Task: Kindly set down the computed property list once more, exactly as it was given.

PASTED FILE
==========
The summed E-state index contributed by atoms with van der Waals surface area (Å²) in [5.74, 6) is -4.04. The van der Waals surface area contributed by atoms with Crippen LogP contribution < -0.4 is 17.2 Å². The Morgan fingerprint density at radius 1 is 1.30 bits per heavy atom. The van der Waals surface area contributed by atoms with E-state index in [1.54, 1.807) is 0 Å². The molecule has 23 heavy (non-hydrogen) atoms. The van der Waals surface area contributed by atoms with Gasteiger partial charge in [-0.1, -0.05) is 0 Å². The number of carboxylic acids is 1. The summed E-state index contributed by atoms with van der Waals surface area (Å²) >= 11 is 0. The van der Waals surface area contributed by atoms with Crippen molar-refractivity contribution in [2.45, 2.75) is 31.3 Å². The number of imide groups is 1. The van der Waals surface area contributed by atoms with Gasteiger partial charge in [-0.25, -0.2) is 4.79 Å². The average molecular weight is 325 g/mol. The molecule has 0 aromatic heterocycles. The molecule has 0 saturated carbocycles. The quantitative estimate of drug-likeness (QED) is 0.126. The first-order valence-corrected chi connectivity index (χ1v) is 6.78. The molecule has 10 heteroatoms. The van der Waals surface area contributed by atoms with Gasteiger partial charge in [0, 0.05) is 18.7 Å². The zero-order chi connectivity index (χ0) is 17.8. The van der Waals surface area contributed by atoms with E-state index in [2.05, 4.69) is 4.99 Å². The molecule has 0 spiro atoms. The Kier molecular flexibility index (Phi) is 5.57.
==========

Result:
The summed E-state index contributed by atoms with van der Waals surface area (Å²) in [5.74, 6) is -4.04. The van der Waals surface area contributed by atoms with Crippen LogP contribution < -0.4 is 17.2 Å². The Morgan fingerprint density at radius 1 is 1.30 bits per heavy atom. The van der Waals surface area contributed by atoms with E-state index in [1.54, 1.807) is 0 Å². The molecule has 23 heavy (non-hydrogen) atoms. The van der Waals surface area contributed by atoms with Gasteiger partial charge in [-0.1, -0.05) is 0 Å². The number of carboxylic acids is 1. The summed E-state index contributed by atoms with van der Waals surface area (Å²) >= 11 is 0. The van der Waals surface area contributed by atoms with Crippen molar-refractivity contribution in [2.45, 2.75) is 31.3 Å². The number of imide groups is 1. The van der Waals surface area contributed by atoms with Gasteiger partial charge in [-0.25, -0.2) is 4.79 Å². The average molecular weight is 325 g/mol. The molecule has 0 aromatic heterocycles. The molecule has 0 saturated carbocycles. The quantitative estimate of drug-likeness (QED) is 0.126. The first-order valence-corrected chi connectivity index (χ1v) is 6.78. The molecule has 10 heteroatoms. The van der Waals surface area contributed by atoms with Gasteiger partial charge in [0, 0.05) is 18.7 Å². The zero-order chi connectivity index (χ0) is 17.8. The van der Waals surface area contributed by atoms with E-state index in [2.05, 4.69) is 4.99 Å². The molecule has 0 spiro atoms. The Kier molecular flexibility index (Phi) is 5.57.